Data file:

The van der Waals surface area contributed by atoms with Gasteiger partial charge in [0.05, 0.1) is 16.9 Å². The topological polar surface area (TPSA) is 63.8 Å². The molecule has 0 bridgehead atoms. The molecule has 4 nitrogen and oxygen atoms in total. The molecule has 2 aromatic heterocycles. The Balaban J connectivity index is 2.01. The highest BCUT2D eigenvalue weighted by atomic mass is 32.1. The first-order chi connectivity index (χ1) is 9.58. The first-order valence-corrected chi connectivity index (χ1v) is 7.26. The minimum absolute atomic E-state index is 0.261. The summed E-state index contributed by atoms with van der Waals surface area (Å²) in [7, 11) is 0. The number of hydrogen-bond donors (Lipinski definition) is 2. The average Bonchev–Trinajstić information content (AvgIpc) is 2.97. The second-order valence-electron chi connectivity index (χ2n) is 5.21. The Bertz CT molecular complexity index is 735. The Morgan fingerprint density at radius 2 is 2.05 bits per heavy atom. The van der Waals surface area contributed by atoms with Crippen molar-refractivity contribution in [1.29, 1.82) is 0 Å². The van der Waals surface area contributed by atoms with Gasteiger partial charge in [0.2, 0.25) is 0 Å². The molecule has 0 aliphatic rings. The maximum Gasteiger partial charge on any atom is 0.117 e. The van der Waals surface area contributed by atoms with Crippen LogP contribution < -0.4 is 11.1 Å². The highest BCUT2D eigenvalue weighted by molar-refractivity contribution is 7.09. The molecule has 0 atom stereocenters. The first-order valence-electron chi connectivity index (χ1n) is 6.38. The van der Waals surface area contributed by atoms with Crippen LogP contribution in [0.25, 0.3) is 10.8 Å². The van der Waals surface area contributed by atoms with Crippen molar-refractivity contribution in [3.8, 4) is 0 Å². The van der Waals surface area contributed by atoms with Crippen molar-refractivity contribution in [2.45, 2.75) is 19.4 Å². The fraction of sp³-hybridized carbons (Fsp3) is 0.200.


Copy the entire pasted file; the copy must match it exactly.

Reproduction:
The van der Waals surface area contributed by atoms with Gasteiger partial charge in [0.05, 0.1) is 16.9 Å². The topological polar surface area (TPSA) is 63.8 Å². The molecule has 0 bridgehead atoms. The molecule has 4 nitrogen and oxygen atoms in total. The molecule has 2 aromatic heterocycles. The Balaban J connectivity index is 2.01. The highest BCUT2D eigenvalue weighted by atomic mass is 32.1. The first-order chi connectivity index (χ1) is 9.58. The first-order valence-corrected chi connectivity index (χ1v) is 7.26. The minimum absolute atomic E-state index is 0.261. The summed E-state index contributed by atoms with van der Waals surface area (Å²) in [7, 11) is 0. The number of hydrogen-bond donors (Lipinski definition) is 2. The average Bonchev–Trinajstić information content (AvgIpc) is 2.97. The second-order valence-electron chi connectivity index (χ2n) is 5.21. The Bertz CT molecular complexity index is 735. The Morgan fingerprint density at radius 2 is 2.05 bits per heavy atom. The van der Waals surface area contributed by atoms with Crippen molar-refractivity contribution in [1.29, 1.82) is 0 Å². The van der Waals surface area contributed by atoms with Gasteiger partial charge in [0.2, 0.25) is 0 Å². The molecule has 0 aliphatic rings. The maximum Gasteiger partial charge on any atom is 0.117 e. The van der Waals surface area contributed by atoms with Crippen LogP contribution < -0.4 is 11.1 Å². The highest BCUT2D eigenvalue weighted by molar-refractivity contribution is 7.09. The molecule has 0 atom stereocenters. The first-order valence-electron chi connectivity index (χ1n) is 6.38. The van der Waals surface area contributed by atoms with Crippen LogP contribution in [0.25, 0.3) is 10.8 Å². The van der Waals surface area contributed by atoms with Crippen molar-refractivity contribution in [3.8, 4) is 0 Å². The van der Waals surface area contributed by atoms with Crippen molar-refractivity contribution in [2.45, 2.75) is 19.4 Å². The fraction of sp³-hybridized carbons (Fsp3) is 0.200.